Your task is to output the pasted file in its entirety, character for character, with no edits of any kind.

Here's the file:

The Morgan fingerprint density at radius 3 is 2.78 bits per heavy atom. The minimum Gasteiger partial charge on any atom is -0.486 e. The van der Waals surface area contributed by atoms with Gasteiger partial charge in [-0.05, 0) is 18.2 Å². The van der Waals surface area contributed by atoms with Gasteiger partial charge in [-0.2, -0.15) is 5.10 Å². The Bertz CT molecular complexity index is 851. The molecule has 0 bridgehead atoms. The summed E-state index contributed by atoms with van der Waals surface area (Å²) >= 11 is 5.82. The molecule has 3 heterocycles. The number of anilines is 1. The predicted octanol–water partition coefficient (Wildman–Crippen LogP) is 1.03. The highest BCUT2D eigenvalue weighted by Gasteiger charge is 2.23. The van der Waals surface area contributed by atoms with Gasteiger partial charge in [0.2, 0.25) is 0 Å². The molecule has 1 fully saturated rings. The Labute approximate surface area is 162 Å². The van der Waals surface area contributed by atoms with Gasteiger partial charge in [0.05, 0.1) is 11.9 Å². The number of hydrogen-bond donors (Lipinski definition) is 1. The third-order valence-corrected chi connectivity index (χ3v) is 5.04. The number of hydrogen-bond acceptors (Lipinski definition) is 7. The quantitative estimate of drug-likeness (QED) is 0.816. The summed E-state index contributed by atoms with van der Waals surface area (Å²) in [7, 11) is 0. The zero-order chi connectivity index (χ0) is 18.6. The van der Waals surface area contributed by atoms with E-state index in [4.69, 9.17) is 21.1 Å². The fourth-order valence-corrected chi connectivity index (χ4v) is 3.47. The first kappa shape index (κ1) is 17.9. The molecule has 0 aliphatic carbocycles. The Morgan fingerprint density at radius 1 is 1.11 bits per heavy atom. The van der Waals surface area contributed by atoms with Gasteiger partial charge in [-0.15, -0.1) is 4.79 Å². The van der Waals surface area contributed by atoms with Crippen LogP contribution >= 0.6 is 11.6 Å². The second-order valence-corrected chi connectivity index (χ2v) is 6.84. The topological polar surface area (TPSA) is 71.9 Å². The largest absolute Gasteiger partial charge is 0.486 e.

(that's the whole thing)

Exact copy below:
The Morgan fingerprint density at radius 3 is 2.78 bits per heavy atom. The minimum Gasteiger partial charge on any atom is -0.486 e. The van der Waals surface area contributed by atoms with Gasteiger partial charge in [-0.05, 0) is 18.2 Å². The van der Waals surface area contributed by atoms with Gasteiger partial charge in [-0.2, -0.15) is 5.10 Å². The Bertz CT molecular complexity index is 851. The molecule has 0 bridgehead atoms. The summed E-state index contributed by atoms with van der Waals surface area (Å²) >= 11 is 5.82. The molecule has 3 heterocycles. The number of anilines is 1. The predicted octanol–water partition coefficient (Wildman–Crippen LogP) is 1.03. The highest BCUT2D eigenvalue weighted by Gasteiger charge is 2.23. The van der Waals surface area contributed by atoms with Gasteiger partial charge in [0.2, 0.25) is 0 Å². The molecule has 1 fully saturated rings. The Labute approximate surface area is 162 Å². The van der Waals surface area contributed by atoms with Gasteiger partial charge in [0.05, 0.1) is 11.9 Å². The number of hydrogen-bond donors (Lipinski definition) is 1. The third-order valence-corrected chi connectivity index (χ3v) is 5.04. The number of hydrogen-bond acceptors (Lipinski definition) is 7. The quantitative estimate of drug-likeness (QED) is 0.816. The summed E-state index contributed by atoms with van der Waals surface area (Å²) in [7, 11) is 0. The zero-order chi connectivity index (χ0) is 18.6. The van der Waals surface area contributed by atoms with E-state index in [4.69, 9.17) is 21.1 Å². The fourth-order valence-corrected chi connectivity index (χ4v) is 3.47. The first kappa shape index (κ1) is 17.9. The molecule has 0 aliphatic carbocycles. The Morgan fingerprint density at radius 1 is 1.11 bits per heavy atom. The van der Waals surface area contributed by atoms with Gasteiger partial charge in [-0.15, -0.1) is 4.79 Å². The van der Waals surface area contributed by atoms with Crippen LogP contribution >= 0.6 is 11.6 Å². The second-order valence-corrected chi connectivity index (χ2v) is 6.84. The topological polar surface area (TPSA) is 71.9 Å². The largest absolute Gasteiger partial charge is 0.486 e.